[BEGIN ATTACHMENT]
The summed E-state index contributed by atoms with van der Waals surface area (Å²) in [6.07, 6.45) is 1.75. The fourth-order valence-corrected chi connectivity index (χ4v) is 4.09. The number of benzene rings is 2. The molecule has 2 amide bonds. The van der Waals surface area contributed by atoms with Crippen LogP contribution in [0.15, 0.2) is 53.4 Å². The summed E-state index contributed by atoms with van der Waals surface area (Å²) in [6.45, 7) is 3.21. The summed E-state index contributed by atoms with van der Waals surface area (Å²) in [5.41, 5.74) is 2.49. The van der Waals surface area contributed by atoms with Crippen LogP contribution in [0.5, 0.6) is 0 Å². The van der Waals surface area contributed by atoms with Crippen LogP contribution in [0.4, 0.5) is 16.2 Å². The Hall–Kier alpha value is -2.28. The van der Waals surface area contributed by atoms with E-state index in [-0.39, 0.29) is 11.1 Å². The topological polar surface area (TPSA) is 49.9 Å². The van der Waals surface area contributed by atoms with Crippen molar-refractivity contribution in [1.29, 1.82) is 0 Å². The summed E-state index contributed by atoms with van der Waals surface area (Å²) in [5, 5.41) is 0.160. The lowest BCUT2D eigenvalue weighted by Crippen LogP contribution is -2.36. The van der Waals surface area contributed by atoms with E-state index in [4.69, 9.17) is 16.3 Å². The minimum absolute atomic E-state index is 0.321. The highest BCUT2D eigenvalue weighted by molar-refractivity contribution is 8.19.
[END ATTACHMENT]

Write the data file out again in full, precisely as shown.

The summed E-state index contributed by atoms with van der Waals surface area (Å²) in [6.07, 6.45) is 1.75. The fourth-order valence-corrected chi connectivity index (χ4v) is 4.09. The number of benzene rings is 2. The molecule has 2 amide bonds. The van der Waals surface area contributed by atoms with Crippen LogP contribution in [0.15, 0.2) is 53.4 Å². The summed E-state index contributed by atoms with van der Waals surface area (Å²) in [6.45, 7) is 3.21. The summed E-state index contributed by atoms with van der Waals surface area (Å²) in [5.41, 5.74) is 2.49. The van der Waals surface area contributed by atoms with Crippen LogP contribution in [0.5, 0.6) is 0 Å². The van der Waals surface area contributed by atoms with Crippen LogP contribution in [0.4, 0.5) is 16.2 Å². The Hall–Kier alpha value is -2.28. The van der Waals surface area contributed by atoms with E-state index in [-0.39, 0.29) is 11.1 Å². The topological polar surface area (TPSA) is 49.9 Å². The van der Waals surface area contributed by atoms with Crippen molar-refractivity contribution in [1.29, 1.82) is 0 Å². The summed E-state index contributed by atoms with van der Waals surface area (Å²) in [5, 5.41) is 0.160. The lowest BCUT2D eigenvalue weighted by Crippen LogP contribution is -2.36. The van der Waals surface area contributed by atoms with E-state index in [4.69, 9.17) is 16.3 Å². The minimum absolute atomic E-state index is 0.321. The highest BCUT2D eigenvalue weighted by molar-refractivity contribution is 8.19.